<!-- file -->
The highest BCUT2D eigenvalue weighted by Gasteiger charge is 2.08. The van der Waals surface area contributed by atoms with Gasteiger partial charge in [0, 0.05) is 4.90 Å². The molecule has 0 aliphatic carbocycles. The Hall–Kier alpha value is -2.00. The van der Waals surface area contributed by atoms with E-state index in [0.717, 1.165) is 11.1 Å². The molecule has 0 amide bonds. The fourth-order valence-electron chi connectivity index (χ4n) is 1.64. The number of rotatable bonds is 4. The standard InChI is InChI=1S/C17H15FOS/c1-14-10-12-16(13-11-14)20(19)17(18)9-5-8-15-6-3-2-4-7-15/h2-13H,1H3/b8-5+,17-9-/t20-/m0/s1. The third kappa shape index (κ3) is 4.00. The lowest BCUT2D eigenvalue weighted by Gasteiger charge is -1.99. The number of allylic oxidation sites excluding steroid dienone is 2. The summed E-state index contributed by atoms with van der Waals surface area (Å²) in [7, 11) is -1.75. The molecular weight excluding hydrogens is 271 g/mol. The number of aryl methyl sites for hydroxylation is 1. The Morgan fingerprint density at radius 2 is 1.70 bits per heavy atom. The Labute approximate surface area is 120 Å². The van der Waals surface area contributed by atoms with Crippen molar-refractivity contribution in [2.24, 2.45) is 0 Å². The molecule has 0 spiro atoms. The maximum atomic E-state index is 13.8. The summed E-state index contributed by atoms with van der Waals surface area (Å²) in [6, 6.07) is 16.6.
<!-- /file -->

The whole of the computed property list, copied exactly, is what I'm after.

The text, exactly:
The highest BCUT2D eigenvalue weighted by Gasteiger charge is 2.08. The van der Waals surface area contributed by atoms with Gasteiger partial charge in [0, 0.05) is 4.90 Å². The molecule has 0 aliphatic carbocycles. The Hall–Kier alpha value is -2.00. The van der Waals surface area contributed by atoms with E-state index in [0.717, 1.165) is 11.1 Å². The molecule has 0 amide bonds. The fourth-order valence-electron chi connectivity index (χ4n) is 1.64. The number of rotatable bonds is 4. The standard InChI is InChI=1S/C17H15FOS/c1-14-10-12-16(13-11-14)20(19)17(18)9-5-8-15-6-3-2-4-7-15/h2-13H,1H3/b8-5+,17-9-/t20-/m0/s1. The third kappa shape index (κ3) is 4.00. The lowest BCUT2D eigenvalue weighted by Gasteiger charge is -1.99. The number of allylic oxidation sites excluding steroid dienone is 2. The summed E-state index contributed by atoms with van der Waals surface area (Å²) in [7, 11) is -1.75. The molecular weight excluding hydrogens is 271 g/mol. The number of aryl methyl sites for hydroxylation is 1. The Morgan fingerprint density at radius 2 is 1.70 bits per heavy atom. The Labute approximate surface area is 120 Å². The van der Waals surface area contributed by atoms with Crippen molar-refractivity contribution in [2.24, 2.45) is 0 Å². The molecule has 0 spiro atoms. The maximum atomic E-state index is 13.8. The summed E-state index contributed by atoms with van der Waals surface area (Å²) in [6, 6.07) is 16.6.